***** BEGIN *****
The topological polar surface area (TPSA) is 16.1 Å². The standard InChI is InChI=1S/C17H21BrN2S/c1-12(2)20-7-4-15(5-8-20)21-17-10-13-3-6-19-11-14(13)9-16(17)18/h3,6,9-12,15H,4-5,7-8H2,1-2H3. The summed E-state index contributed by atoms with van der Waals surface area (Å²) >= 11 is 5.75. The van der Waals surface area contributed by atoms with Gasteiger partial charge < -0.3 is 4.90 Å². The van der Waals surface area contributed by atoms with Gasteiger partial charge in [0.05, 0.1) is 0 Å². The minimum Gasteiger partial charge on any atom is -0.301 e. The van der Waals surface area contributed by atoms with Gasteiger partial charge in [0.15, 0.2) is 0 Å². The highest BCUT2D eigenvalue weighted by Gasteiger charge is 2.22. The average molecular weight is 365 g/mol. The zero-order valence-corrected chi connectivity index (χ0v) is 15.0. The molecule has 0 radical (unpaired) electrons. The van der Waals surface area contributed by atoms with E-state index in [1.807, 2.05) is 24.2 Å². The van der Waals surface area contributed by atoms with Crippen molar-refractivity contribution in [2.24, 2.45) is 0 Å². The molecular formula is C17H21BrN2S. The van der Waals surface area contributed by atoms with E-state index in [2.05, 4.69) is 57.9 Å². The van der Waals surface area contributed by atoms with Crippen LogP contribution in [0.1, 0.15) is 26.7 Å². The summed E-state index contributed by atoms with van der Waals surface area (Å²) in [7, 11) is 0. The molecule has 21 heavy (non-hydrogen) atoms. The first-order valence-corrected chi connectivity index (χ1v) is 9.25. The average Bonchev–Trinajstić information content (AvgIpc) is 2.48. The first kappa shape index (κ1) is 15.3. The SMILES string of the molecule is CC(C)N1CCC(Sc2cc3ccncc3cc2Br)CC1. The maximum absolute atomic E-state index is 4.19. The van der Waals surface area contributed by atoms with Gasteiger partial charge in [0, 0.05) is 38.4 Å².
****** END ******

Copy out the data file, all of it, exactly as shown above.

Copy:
The topological polar surface area (TPSA) is 16.1 Å². The standard InChI is InChI=1S/C17H21BrN2S/c1-12(2)20-7-4-15(5-8-20)21-17-10-13-3-6-19-11-14(13)9-16(17)18/h3,6,9-12,15H,4-5,7-8H2,1-2H3. The summed E-state index contributed by atoms with van der Waals surface area (Å²) >= 11 is 5.75. The van der Waals surface area contributed by atoms with Gasteiger partial charge < -0.3 is 4.90 Å². The van der Waals surface area contributed by atoms with Gasteiger partial charge in [0.05, 0.1) is 0 Å². The minimum Gasteiger partial charge on any atom is -0.301 e. The van der Waals surface area contributed by atoms with Gasteiger partial charge in [0.15, 0.2) is 0 Å². The highest BCUT2D eigenvalue weighted by Gasteiger charge is 2.22. The average molecular weight is 365 g/mol. The zero-order valence-corrected chi connectivity index (χ0v) is 15.0. The molecule has 0 radical (unpaired) electrons. The van der Waals surface area contributed by atoms with E-state index in [1.807, 2.05) is 24.2 Å². The van der Waals surface area contributed by atoms with Crippen molar-refractivity contribution in [2.24, 2.45) is 0 Å². The molecular formula is C17H21BrN2S. The van der Waals surface area contributed by atoms with E-state index in [2.05, 4.69) is 57.9 Å². The van der Waals surface area contributed by atoms with Crippen LogP contribution in [0.1, 0.15) is 26.7 Å². The summed E-state index contributed by atoms with van der Waals surface area (Å²) in [7, 11) is 0. The molecule has 21 heavy (non-hydrogen) atoms. The first-order valence-corrected chi connectivity index (χ1v) is 9.25. The average Bonchev–Trinajstić information content (AvgIpc) is 2.48. The first kappa shape index (κ1) is 15.3. The SMILES string of the molecule is CC(C)N1CCC(Sc2cc3ccncc3cc2Br)CC1. The maximum absolute atomic E-state index is 4.19. The van der Waals surface area contributed by atoms with Gasteiger partial charge in [0, 0.05) is 38.4 Å².